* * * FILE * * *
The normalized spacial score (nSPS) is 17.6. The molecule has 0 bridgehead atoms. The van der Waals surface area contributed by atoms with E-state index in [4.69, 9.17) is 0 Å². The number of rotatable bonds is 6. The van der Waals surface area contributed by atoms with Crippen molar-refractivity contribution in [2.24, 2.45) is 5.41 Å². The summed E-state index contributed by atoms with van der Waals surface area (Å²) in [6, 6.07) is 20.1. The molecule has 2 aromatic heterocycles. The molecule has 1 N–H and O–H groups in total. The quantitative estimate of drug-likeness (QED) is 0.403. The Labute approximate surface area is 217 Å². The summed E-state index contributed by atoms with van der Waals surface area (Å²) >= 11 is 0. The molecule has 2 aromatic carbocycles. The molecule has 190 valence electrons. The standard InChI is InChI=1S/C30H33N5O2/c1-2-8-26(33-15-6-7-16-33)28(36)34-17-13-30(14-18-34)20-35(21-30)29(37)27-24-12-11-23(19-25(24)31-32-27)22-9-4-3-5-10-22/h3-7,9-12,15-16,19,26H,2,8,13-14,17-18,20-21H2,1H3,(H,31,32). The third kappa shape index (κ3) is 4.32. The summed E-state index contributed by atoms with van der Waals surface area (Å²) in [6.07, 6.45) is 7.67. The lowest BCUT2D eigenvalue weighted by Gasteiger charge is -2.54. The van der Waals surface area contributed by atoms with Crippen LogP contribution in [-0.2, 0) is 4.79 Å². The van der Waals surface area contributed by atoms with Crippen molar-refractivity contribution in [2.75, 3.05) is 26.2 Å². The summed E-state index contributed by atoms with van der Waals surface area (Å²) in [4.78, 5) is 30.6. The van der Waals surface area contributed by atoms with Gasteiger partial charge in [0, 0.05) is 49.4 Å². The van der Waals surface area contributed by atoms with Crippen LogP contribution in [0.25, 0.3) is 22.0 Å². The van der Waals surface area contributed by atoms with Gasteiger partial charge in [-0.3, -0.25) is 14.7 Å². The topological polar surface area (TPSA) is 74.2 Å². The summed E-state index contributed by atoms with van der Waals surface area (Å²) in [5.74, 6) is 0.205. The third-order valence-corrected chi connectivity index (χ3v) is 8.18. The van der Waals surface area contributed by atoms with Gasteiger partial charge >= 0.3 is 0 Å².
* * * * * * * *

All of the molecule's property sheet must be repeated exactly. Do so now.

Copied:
The normalized spacial score (nSPS) is 17.6. The molecule has 0 bridgehead atoms. The van der Waals surface area contributed by atoms with E-state index in [4.69, 9.17) is 0 Å². The number of rotatable bonds is 6. The van der Waals surface area contributed by atoms with Crippen molar-refractivity contribution in [2.24, 2.45) is 5.41 Å². The summed E-state index contributed by atoms with van der Waals surface area (Å²) in [6, 6.07) is 20.1. The molecule has 2 aromatic heterocycles. The molecule has 1 N–H and O–H groups in total. The quantitative estimate of drug-likeness (QED) is 0.403. The Labute approximate surface area is 217 Å². The summed E-state index contributed by atoms with van der Waals surface area (Å²) >= 11 is 0. The molecule has 2 aromatic carbocycles. The molecule has 190 valence electrons. The standard InChI is InChI=1S/C30H33N5O2/c1-2-8-26(33-15-6-7-16-33)28(36)34-17-13-30(14-18-34)20-35(21-30)29(37)27-24-12-11-23(19-25(24)31-32-27)22-9-4-3-5-10-22/h3-7,9-12,15-16,19,26H,2,8,13-14,17-18,20-21H2,1H3,(H,31,32). The third kappa shape index (κ3) is 4.32. The summed E-state index contributed by atoms with van der Waals surface area (Å²) in [6.07, 6.45) is 7.67. The lowest BCUT2D eigenvalue weighted by Gasteiger charge is -2.54. The van der Waals surface area contributed by atoms with Crippen LogP contribution in [-0.2, 0) is 4.79 Å². The van der Waals surface area contributed by atoms with Crippen molar-refractivity contribution in [2.75, 3.05) is 26.2 Å². The summed E-state index contributed by atoms with van der Waals surface area (Å²) in [4.78, 5) is 30.6. The van der Waals surface area contributed by atoms with Gasteiger partial charge in [0, 0.05) is 49.4 Å². The van der Waals surface area contributed by atoms with Crippen LogP contribution in [0.25, 0.3) is 22.0 Å². The van der Waals surface area contributed by atoms with Gasteiger partial charge in [-0.3, -0.25) is 14.7 Å². The topological polar surface area (TPSA) is 74.2 Å². The summed E-state index contributed by atoms with van der Waals surface area (Å²) in [5.74, 6) is 0.205. The third-order valence-corrected chi connectivity index (χ3v) is 8.18. The van der Waals surface area contributed by atoms with Gasteiger partial charge >= 0.3 is 0 Å².